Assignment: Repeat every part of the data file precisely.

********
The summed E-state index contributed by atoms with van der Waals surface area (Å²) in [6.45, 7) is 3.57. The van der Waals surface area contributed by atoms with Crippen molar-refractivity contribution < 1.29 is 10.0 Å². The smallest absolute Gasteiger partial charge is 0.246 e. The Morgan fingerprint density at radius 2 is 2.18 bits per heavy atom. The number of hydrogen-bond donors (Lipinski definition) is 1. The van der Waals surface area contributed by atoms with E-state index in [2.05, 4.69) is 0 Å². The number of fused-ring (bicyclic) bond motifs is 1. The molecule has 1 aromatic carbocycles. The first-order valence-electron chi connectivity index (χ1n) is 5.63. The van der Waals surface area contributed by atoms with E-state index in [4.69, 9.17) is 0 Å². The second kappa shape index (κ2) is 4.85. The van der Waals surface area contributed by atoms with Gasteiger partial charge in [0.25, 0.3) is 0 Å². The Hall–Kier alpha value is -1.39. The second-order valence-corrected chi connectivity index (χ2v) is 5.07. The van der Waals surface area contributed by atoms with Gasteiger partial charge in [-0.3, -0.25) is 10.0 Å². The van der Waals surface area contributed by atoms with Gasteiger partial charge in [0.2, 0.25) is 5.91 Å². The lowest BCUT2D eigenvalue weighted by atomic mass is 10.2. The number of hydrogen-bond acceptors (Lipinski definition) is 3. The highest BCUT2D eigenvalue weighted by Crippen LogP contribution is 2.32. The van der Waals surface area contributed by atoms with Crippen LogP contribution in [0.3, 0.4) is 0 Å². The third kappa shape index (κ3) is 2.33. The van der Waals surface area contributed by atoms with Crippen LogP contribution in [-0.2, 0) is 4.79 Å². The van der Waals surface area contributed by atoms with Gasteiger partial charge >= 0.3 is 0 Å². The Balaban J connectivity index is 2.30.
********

The summed E-state index contributed by atoms with van der Waals surface area (Å²) in [6.45, 7) is 3.57. The van der Waals surface area contributed by atoms with Crippen molar-refractivity contribution < 1.29 is 10.0 Å². The smallest absolute Gasteiger partial charge is 0.246 e. The Morgan fingerprint density at radius 2 is 2.18 bits per heavy atom. The number of hydrogen-bond donors (Lipinski definition) is 1. The van der Waals surface area contributed by atoms with E-state index in [2.05, 4.69) is 0 Å². The number of fused-ring (bicyclic) bond motifs is 1. The molecule has 1 aromatic carbocycles. The first-order valence-electron chi connectivity index (χ1n) is 5.63. The van der Waals surface area contributed by atoms with E-state index in [4.69, 9.17) is 0 Å². The second kappa shape index (κ2) is 4.85. The van der Waals surface area contributed by atoms with Gasteiger partial charge in [0.25, 0.3) is 0 Å². The Hall–Kier alpha value is -1.39. The second-order valence-corrected chi connectivity index (χ2v) is 5.07. The van der Waals surface area contributed by atoms with Gasteiger partial charge in [-0.3, -0.25) is 10.0 Å². The van der Waals surface area contributed by atoms with Gasteiger partial charge in [0.2, 0.25) is 5.91 Å². The lowest BCUT2D eigenvalue weighted by atomic mass is 10.2. The number of hydrogen-bond acceptors (Lipinski definition) is 3. The highest BCUT2D eigenvalue weighted by Crippen LogP contribution is 2.32. The van der Waals surface area contributed by atoms with Crippen LogP contribution in [0.3, 0.4) is 0 Å². The third kappa shape index (κ3) is 2.33. The van der Waals surface area contributed by atoms with Crippen LogP contribution in [-0.2, 0) is 4.79 Å². The van der Waals surface area contributed by atoms with Gasteiger partial charge >= 0.3 is 0 Å². The Balaban J connectivity index is 2.30.